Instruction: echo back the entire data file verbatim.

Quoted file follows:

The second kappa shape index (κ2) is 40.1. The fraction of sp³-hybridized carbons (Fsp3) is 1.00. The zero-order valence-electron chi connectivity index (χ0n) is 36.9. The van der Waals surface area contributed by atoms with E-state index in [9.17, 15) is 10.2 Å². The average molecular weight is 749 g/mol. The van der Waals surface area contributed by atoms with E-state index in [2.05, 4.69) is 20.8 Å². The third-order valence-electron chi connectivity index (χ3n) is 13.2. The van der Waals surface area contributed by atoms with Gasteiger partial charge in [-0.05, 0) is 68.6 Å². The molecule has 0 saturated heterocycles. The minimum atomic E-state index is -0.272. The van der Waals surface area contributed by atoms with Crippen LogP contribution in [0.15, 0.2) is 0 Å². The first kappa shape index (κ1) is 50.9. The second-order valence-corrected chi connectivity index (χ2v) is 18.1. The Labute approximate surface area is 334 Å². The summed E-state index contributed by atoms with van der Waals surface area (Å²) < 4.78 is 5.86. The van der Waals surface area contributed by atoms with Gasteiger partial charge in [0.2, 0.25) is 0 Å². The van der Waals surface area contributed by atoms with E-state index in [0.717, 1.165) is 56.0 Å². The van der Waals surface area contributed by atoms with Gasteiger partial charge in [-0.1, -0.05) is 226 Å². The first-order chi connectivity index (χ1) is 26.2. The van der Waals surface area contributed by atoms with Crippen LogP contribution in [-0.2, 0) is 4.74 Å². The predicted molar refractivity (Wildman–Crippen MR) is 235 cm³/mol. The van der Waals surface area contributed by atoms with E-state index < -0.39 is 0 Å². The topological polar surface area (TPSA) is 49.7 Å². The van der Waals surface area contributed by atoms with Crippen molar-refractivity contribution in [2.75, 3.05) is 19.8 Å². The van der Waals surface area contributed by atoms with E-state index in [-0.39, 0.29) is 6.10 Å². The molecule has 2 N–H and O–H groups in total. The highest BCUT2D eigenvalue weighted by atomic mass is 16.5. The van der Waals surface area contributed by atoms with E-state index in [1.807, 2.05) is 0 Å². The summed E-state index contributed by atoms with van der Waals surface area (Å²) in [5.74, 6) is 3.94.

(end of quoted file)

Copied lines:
The second kappa shape index (κ2) is 40.1. The fraction of sp³-hybridized carbons (Fsp3) is 1.00. The zero-order valence-electron chi connectivity index (χ0n) is 36.9. The van der Waals surface area contributed by atoms with E-state index in [9.17, 15) is 10.2 Å². The average molecular weight is 749 g/mol. The van der Waals surface area contributed by atoms with E-state index in [2.05, 4.69) is 20.8 Å². The third-order valence-electron chi connectivity index (χ3n) is 13.2. The van der Waals surface area contributed by atoms with Gasteiger partial charge in [-0.05, 0) is 68.6 Å². The molecule has 0 saturated heterocycles. The minimum atomic E-state index is -0.272. The van der Waals surface area contributed by atoms with Crippen LogP contribution in [0.15, 0.2) is 0 Å². The first kappa shape index (κ1) is 50.9. The second-order valence-corrected chi connectivity index (χ2v) is 18.1. The Labute approximate surface area is 334 Å². The summed E-state index contributed by atoms with van der Waals surface area (Å²) < 4.78 is 5.86. The van der Waals surface area contributed by atoms with Gasteiger partial charge in [0.2, 0.25) is 0 Å². The van der Waals surface area contributed by atoms with E-state index in [0.717, 1.165) is 56.0 Å². The van der Waals surface area contributed by atoms with Gasteiger partial charge in [-0.1, -0.05) is 226 Å². The first-order chi connectivity index (χ1) is 26.2. The van der Waals surface area contributed by atoms with Crippen LogP contribution in [-0.2, 0) is 4.74 Å². The predicted molar refractivity (Wildman–Crippen MR) is 235 cm³/mol. The van der Waals surface area contributed by atoms with E-state index < -0.39 is 0 Å². The topological polar surface area (TPSA) is 49.7 Å². The van der Waals surface area contributed by atoms with Crippen molar-refractivity contribution in [2.75, 3.05) is 19.8 Å². The van der Waals surface area contributed by atoms with E-state index in [-0.39, 0.29) is 6.10 Å². The molecule has 2 N–H and O–H groups in total. The highest BCUT2D eigenvalue weighted by atomic mass is 16.5. The van der Waals surface area contributed by atoms with E-state index in [1.807, 2.05) is 0 Å². The summed E-state index contributed by atoms with van der Waals surface area (Å²) in [5.74, 6) is 3.94.